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Soundex for Microsoft Access

Posted by onlydarksets on April 21, 2008

I found this code to add Soundex to Microsoft Access, which is invaluable for deduping records.  However, it has a key error that causes it to fail – the variable name in the private function is incorrect.

It’s a simple fix (see red below).

Function Soundex(strName As String) As String
‘———————————————————–
‘ Input: A string
‘ Outputs: U.S. National archive “Soundex” number
‘   This number is useful to find similar last names
‘ Created By: JLV 03/01/2003
‘ Last Revised: JLV 06/27/2005
‘———————————————————–
‘ A Soundex code is the first letter, followed by
‘ three numbers derived from evaluating the remaining
‘ letters.  Vowels (including Y) and the letters H and W
‘ are ignored.  When consecutive letters return the
‘ same numeric code, the number appears only once.
‘ When two letters with the same code are separated only
‘ by H or W, the second letter is ignored.
‘ Letters are translated to numbers as follows:
‘   B, P, F, V = 1
‘   C, S, G, J, K, Q, X, Z = 2
‘   D, T = 3
‘   L = 4
‘   M, N = 5
‘   R = 6
‘ If the final code after examining all letters is less
‘ than three digits, the code is padded with zeros.
‘ Working variables:
‘ String to build the code, string to hold code number
Dim strCode As String, strCodeN As String
‘ Length of original string, last code returned, looping integer
Dim intLength As Integer, strLastCode As String, intI As Integer
‘ Save the first letter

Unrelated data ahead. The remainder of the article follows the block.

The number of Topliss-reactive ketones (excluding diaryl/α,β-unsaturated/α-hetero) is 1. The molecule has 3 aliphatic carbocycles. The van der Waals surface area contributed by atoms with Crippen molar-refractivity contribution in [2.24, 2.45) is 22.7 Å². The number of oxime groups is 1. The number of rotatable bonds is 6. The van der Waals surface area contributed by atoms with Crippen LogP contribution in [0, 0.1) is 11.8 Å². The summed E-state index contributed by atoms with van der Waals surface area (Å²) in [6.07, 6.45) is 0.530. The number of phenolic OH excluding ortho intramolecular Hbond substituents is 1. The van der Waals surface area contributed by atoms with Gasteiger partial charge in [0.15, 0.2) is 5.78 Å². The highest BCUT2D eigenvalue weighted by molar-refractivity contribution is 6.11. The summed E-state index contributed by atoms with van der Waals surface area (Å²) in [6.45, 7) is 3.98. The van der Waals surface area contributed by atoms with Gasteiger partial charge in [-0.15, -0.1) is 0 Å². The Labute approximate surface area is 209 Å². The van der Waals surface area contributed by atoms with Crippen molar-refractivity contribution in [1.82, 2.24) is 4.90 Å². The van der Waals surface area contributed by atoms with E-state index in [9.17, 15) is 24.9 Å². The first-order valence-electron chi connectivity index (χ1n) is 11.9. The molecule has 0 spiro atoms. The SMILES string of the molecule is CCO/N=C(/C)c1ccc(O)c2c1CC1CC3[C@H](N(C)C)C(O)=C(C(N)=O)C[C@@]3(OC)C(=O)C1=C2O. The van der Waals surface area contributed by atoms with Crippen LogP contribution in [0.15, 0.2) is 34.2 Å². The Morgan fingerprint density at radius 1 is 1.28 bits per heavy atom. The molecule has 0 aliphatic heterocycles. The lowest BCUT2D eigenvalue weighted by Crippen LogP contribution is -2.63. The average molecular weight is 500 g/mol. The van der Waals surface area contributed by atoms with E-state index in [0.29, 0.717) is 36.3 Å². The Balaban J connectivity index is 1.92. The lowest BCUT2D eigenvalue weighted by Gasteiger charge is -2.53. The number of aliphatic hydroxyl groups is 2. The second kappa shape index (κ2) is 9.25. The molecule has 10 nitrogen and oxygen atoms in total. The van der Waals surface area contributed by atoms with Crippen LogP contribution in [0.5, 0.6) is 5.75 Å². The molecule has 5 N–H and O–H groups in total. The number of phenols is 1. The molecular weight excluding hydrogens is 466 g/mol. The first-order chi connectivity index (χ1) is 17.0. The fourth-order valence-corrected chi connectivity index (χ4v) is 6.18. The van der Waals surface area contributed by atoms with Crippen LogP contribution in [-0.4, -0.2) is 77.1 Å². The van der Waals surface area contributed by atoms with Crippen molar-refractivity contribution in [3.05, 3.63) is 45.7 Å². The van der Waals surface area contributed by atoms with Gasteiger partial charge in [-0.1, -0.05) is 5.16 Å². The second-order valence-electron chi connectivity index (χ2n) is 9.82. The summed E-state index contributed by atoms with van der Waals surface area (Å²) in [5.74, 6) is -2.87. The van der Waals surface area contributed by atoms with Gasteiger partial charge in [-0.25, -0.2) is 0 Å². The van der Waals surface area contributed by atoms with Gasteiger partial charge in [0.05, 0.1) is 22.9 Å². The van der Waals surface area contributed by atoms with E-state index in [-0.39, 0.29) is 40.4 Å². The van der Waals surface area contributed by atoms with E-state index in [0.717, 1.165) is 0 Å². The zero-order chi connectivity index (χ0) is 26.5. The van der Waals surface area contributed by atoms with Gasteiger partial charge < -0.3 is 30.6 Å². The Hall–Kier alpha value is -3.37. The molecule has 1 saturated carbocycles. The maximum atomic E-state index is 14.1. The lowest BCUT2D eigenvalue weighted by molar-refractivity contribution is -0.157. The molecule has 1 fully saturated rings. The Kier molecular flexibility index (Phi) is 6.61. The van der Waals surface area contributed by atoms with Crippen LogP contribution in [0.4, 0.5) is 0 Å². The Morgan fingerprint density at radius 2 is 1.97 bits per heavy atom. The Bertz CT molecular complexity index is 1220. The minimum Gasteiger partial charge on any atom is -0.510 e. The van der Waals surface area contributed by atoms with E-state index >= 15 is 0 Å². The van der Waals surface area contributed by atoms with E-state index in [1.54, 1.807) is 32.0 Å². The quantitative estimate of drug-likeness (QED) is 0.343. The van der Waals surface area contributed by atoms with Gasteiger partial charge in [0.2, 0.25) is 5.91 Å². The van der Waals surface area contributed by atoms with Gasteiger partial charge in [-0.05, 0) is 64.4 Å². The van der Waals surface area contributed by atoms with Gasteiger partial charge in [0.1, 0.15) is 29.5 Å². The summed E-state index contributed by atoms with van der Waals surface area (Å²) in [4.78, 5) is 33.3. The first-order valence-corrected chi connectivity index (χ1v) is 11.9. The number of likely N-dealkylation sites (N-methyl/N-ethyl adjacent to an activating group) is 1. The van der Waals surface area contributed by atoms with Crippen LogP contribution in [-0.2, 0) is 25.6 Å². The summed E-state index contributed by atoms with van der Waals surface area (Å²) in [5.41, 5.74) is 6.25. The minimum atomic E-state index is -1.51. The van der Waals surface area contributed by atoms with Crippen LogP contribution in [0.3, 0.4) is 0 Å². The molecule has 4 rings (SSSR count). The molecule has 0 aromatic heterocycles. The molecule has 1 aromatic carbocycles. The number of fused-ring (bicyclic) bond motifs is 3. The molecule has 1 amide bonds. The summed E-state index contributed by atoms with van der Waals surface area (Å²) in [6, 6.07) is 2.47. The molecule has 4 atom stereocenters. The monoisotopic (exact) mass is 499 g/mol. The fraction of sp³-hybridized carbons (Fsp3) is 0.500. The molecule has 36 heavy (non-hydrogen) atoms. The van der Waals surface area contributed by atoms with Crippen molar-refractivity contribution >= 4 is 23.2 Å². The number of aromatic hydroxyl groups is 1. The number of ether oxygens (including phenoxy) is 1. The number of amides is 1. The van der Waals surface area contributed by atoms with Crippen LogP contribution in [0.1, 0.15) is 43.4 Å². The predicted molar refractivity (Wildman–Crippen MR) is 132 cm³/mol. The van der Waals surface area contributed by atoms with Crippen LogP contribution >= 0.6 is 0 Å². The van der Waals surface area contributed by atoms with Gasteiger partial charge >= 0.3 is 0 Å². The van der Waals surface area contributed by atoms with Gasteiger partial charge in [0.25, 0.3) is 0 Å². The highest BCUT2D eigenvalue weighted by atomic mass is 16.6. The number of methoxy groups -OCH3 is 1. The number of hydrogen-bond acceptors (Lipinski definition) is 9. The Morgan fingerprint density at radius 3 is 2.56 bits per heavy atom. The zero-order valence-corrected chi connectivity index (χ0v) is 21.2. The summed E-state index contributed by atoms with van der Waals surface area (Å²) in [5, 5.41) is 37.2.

strCode = UCase(Left(strName, 1))
‘ Save its code number to check for duplicates
strLastCode = GetSoundexCode(strCode)
‘ Calculate length to examine
intLength = Len(strName)
‘ Create the code starting at the second letter.
For intI = 2 To intLength
   strCodeN = GetSoundexCode(Mid(strName, intI, 1))
   ‘ If two letters that are the same are next to each other
   ‘ only count one of them
   If strCodeN > “0” And strLastCode <> strCodeN Then
     ‘ Different code number, add to the result
     strCode = strCode & strCodeN
   End If
   ‘ If this is not the special “skip” code (H or W)
   If strCodeN <> “0” Then
     ‘ Save the last code number
     strLastCode = strCodeN
   End If
‘ Loop
Next intI
‘ Check the length
If Len(strCode) < 4 Then
   ‘ Pad zeros
   strCode = strCode & String(4 – Len(strCode), “0”)
Else
   ‘ Make sure not more than 4
   strCode = Left(strCode, 4)
End If
‘ Return the result
Soundex = strCode
End Function

Private Function GetSoundexCode(strCharString) As String
‘———————————————————–
‘ Input: One character
‘ Output: U.S. National archive “Soundex” number
‘   for the specified letter
‘ Created By: JLV 03/01/2003
‘ Last Revised: ZHM 04/21/2008
‘   – Fixed error in variable names
‘———————————————————–
Select Case strCharString
   Case “B”, “F”, “P”, “V”
    GetSoundexCode = “1”
   Case “C”, “G”, “J”, “K”, “Q”, “S”, “X”, “Z”
     GetSoundexCode = “2”
   Case “D”, “T”
     GetSoundexCode = “3”
   Case “L”
     GetSoundexCode = “4”
   Case “M”, “N”
     GetSoundexCode = “5”
   Case “R”
     GetSoundexCode = “6”
   Case “H”, “W”
     ‘ Special “skip” code
     GetSoundexCode = “0”
End Select
End Function

2 Responses to “Soundex for Microsoft Access”

  1. Very interesting. The MSDN article is wrong, but the code is correct in both my Building Microsoft Access Applications book and in the sample database that comes with the book. I’ve asked Microsoft to fix the MSDN article.

  2. That’s odd! I posted the code here so that the code and the fix would be in the same place. Once it’s fixed on MSDN, let me know and I’ll take the code down from here.

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